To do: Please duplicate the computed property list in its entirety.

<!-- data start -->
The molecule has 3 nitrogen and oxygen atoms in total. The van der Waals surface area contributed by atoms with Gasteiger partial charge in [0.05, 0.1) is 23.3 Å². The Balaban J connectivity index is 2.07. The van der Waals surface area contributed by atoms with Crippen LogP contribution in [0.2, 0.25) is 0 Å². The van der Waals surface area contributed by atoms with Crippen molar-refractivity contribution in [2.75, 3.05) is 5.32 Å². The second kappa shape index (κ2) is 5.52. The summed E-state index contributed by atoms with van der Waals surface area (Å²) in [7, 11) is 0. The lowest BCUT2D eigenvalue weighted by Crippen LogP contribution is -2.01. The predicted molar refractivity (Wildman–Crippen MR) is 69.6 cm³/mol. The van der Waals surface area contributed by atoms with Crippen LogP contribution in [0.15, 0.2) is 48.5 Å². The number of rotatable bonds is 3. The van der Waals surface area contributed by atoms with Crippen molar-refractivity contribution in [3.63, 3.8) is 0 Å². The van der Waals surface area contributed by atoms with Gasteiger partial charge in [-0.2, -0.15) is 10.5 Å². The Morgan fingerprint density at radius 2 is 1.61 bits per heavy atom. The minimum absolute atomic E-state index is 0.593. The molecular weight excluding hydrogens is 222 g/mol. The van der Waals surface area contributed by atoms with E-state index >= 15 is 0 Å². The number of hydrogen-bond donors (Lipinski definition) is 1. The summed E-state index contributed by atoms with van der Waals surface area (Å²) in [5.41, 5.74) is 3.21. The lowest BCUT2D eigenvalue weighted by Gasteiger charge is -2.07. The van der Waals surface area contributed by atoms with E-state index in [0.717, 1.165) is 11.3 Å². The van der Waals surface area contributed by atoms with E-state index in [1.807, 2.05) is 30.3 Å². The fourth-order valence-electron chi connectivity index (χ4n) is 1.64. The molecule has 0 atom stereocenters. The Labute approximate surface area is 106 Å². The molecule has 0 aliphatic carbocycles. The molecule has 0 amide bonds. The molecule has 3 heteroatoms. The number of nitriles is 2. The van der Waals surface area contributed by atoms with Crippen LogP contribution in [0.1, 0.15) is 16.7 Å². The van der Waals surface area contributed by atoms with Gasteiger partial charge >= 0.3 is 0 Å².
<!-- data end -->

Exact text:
The molecule has 3 nitrogen and oxygen atoms in total. The van der Waals surface area contributed by atoms with Gasteiger partial charge in [0.05, 0.1) is 23.3 Å². The Balaban J connectivity index is 2.07. The van der Waals surface area contributed by atoms with Crippen LogP contribution in [0.2, 0.25) is 0 Å². The van der Waals surface area contributed by atoms with Crippen molar-refractivity contribution in [2.75, 3.05) is 5.32 Å². The second kappa shape index (κ2) is 5.52. The summed E-state index contributed by atoms with van der Waals surface area (Å²) in [7, 11) is 0. The lowest BCUT2D eigenvalue weighted by Crippen LogP contribution is -2.01. The predicted molar refractivity (Wildman–Crippen MR) is 69.6 cm³/mol. The van der Waals surface area contributed by atoms with Crippen LogP contribution in [0.15, 0.2) is 48.5 Å². The number of rotatable bonds is 3. The van der Waals surface area contributed by atoms with Crippen molar-refractivity contribution in [3.63, 3.8) is 0 Å². The van der Waals surface area contributed by atoms with Gasteiger partial charge in [-0.2, -0.15) is 10.5 Å². The Morgan fingerprint density at radius 2 is 1.61 bits per heavy atom. The minimum absolute atomic E-state index is 0.593. The molecular weight excluding hydrogens is 222 g/mol. The van der Waals surface area contributed by atoms with E-state index >= 15 is 0 Å². The number of hydrogen-bond donors (Lipinski definition) is 1. The summed E-state index contributed by atoms with van der Waals surface area (Å²) in [5.41, 5.74) is 3.21. The lowest BCUT2D eigenvalue weighted by Gasteiger charge is -2.07. The van der Waals surface area contributed by atoms with E-state index in [0.717, 1.165) is 11.3 Å². The van der Waals surface area contributed by atoms with E-state index in [1.807, 2.05) is 30.3 Å². The fourth-order valence-electron chi connectivity index (χ4n) is 1.64. The molecule has 0 atom stereocenters. The Labute approximate surface area is 106 Å². The molecule has 0 aliphatic carbocycles. The molecule has 0 amide bonds. The molecule has 3 heteroatoms. The number of nitriles is 2. The van der Waals surface area contributed by atoms with Crippen LogP contribution in [0.1, 0.15) is 16.7 Å². The van der Waals surface area contributed by atoms with Gasteiger partial charge >= 0.3 is 0 Å².